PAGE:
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by Lynton Lynn Hanson

When the man comes a' knocking.

Did you know that S.W.A.T stands for Special Weapons and Tactics? The first SWAT units were formed by the Los Angeles Police Department many years ago. The justification was that criminals and criminal elements, say gangs, had become better armed than police officers.

SWAT teams are paramilitary units trained and equipped to bring an overwhelming force against any resistance that they should meet. For this we can be thankful. They are small units within the larger police force. For this too, we can be thankful.

From what we see on television, SWAT units are always dressed in black. They wear helmets, their faces hardly visible, the outline of a bullet proof vest visible, and black pants with large pockets and black combat boots. I doubt if there are any small men that are members of SWAT teams. They all seem to be well over six feet tall, and no long hair allowed. Their visage is to install fear and bring immediate obedience to their commands from any one they meet, criminal or bystander. They dress well for this.

A common image of SWAT teams in action is what we see on television. Over and over again, each piece of film uncomfortably looks like a rerun of the all the others.

Eight men charge up the steps to the house. Two men with a heavy metal ram break the door down. Six to eight officers, following closely behind with pistols drawn, held high at the ready, rush through the doorway to dash quickly from room to room. They are yelling at all times, at the top of their voices, that they are the police.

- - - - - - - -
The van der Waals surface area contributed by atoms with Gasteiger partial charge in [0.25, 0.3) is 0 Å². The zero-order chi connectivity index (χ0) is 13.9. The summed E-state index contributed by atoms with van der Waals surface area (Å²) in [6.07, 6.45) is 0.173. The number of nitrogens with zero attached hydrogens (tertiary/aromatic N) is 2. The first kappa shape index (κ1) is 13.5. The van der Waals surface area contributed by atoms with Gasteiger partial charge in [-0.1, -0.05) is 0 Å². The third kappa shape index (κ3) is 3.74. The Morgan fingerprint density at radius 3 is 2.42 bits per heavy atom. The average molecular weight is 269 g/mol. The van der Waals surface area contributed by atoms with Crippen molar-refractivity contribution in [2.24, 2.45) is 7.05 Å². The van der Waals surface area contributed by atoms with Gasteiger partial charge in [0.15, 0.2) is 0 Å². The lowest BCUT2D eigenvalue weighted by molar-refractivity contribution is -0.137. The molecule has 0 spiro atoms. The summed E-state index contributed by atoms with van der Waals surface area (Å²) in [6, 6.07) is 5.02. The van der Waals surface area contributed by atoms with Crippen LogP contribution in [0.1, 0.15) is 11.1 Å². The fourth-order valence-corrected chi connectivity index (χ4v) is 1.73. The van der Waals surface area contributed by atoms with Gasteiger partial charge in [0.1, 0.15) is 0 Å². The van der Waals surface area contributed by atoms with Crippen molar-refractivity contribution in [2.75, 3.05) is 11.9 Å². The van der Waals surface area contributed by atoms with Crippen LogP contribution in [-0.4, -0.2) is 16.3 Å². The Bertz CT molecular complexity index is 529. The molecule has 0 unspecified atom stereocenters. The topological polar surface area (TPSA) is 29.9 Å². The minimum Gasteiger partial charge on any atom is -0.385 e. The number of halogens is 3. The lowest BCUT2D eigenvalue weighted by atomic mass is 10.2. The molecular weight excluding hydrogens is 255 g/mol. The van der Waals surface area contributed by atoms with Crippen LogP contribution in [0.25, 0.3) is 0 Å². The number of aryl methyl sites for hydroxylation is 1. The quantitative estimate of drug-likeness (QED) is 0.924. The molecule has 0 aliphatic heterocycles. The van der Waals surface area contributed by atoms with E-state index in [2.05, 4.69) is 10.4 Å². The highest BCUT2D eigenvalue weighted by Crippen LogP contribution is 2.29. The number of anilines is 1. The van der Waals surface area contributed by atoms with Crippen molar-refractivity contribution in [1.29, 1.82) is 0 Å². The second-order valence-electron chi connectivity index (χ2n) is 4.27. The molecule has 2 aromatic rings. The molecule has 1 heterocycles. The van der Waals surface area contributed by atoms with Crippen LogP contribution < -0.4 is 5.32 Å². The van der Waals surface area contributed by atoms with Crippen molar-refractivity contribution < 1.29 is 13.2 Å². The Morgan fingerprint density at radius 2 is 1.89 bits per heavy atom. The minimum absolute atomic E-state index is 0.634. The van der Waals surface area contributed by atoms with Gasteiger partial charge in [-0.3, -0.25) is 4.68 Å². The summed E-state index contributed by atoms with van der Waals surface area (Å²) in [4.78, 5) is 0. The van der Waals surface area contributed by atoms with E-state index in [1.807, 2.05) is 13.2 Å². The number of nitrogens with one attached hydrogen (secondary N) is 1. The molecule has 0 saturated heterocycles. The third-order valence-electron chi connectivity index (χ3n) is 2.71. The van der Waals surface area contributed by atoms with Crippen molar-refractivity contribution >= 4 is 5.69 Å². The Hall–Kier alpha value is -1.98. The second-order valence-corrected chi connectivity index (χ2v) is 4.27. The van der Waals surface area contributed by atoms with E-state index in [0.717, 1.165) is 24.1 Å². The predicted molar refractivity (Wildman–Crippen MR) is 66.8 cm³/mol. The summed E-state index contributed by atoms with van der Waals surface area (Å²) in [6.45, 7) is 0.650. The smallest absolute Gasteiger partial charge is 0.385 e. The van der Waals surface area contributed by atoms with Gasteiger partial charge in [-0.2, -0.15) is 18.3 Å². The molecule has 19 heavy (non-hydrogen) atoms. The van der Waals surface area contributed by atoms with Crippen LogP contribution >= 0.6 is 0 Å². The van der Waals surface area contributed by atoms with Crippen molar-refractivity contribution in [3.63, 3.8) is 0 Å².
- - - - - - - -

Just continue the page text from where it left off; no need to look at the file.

When they confront someone, any one, they point their weapons at them and scream: "Lay face down! On the floor! Put your hands behind your back!" This command continues, over and over, with threatening gestures and shoves, until the command is obeyed. Then they cuff the person.
When all is secure they serve the warrant and conduct a search. We see very little of the search except at the end of the film. The camera zooms in on an officer holding a bag of what we suspect is illegal contraband. End of episode.

There has never been SWAT operations of this sort in Bel Air or along Rodeo Drive. The threat of a lethal confrontation is considered nonexistent in these neighborhoods. There is a rumor that the police will contact residents of these communities and make an appointment to discuss probable cause.

Most don’t fear the intrusion of a SWAT unit in their home. After all, we are law abiding citizens. It can’t happen to us. But the fear is real and justified in less affluent neighborhoods. Confrontation with a SWAT unit is traumatic. No one who goes through it is able to forget it. But anyone can make a mistake. SWAT units have hit the wrong house more than once.

So there you are, peacefully sitting in your living room, feet resting on the coffee table, watching wrestling on TV. Suddenly all hell breaks loose. Men dressed in black have smashed down your front door and are rushing into the room. They point guns at you and are yelling something at the top of their voices. Fear grips you. Are they the police or a neighborhood gang? You get an adrenaline rush. Fight or flight?

Don’t raise your fists, don’t run, don’t ask questions. Do what they say and get on the floor, face down. Your life is in jeopardy. The term SWAT-U can well mean SWAT-You.




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